Eurozone bank lending growth is clearly alive, but kicking only very gently. The perfect data release for the ECB before it announces its tapering plans
As markets are preparing for what could be the most exciting ECB press conference of the year, later today, the ECB released one last important set of data this morning, on monetary and credit developments in the Eurozone. On this front, things are moving along steadily. Bank lending to households was stable at 2.7%YoY in September, with lending to non-financial businesses ticking up slightly to 2.5% from 2.4%.
This basically means that bank credit will not be an issue for Draghi this afternoon. The ECB-president can convincingly argue that he has jolted bank lending back to life with QE, TLTRO and negative rates. Back in early 2014, households and businesses were, in net terms, paying off bank loans. But those days of deleveraging appear long off today – at least, for the Eurozone as a whole. Bank lending has been recovering slowly but very steadily over the past two years. To be fair, bank lending growth is still negative in Spain, Portugal, Ireland, Greece and the Netherlands. But in most of these countries, the growth rate is slowly turning less negative. So it may not yet be “mission accomplished” here, but the ECB can certainly claim that its policies have helped to mend bank lending markets, and that things are moving in the right direction.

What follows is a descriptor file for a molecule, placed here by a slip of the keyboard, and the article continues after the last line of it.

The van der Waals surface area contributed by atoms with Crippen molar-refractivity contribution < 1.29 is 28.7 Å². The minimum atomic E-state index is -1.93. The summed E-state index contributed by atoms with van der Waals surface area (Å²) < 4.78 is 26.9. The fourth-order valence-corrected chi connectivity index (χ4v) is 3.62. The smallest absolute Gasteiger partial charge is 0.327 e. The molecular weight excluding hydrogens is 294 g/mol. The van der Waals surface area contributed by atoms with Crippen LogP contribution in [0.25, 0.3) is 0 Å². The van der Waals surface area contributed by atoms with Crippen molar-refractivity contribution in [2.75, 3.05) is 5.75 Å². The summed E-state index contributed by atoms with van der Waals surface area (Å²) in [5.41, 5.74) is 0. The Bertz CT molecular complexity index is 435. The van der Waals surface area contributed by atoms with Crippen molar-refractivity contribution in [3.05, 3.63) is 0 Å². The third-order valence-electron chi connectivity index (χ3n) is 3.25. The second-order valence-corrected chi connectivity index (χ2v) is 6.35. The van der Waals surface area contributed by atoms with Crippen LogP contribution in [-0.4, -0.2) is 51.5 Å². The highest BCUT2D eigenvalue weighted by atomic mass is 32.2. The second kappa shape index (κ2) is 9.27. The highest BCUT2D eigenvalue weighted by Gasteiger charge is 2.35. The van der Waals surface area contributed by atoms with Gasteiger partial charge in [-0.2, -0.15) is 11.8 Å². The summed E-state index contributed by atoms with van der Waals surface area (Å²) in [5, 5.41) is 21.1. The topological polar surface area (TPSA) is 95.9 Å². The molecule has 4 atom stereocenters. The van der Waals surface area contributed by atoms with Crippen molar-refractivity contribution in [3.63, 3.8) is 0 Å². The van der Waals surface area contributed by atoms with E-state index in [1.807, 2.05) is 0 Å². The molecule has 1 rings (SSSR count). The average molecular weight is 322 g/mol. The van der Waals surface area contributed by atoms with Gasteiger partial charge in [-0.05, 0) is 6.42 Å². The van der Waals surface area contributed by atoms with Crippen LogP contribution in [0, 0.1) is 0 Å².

At the same time, the ECB’s unconventional policies have not led to an outright lending boom. Sure, bank lending growth rates looks a bit exuberant in Belgium (6.8%YoY for households and 8.7% for businesses), and to a lesser extent in France (6.2% for households, 5.5% for businesses). But these growth rates remain single-digit and do not appear to forebode the imminent popping of a bubble. So in sum, monetary and credit developments do not provide any reason to slam the brakes.
In sum, today’s monetary and credit data enables a gentle “lower for longer” tapering message. We expect the ECB to lower monthly purchases to €25bn while extending them to year-end 2018. At the same time, lack of a credit boom creates room for Draghi to signal that rates will remain low beyond 2018.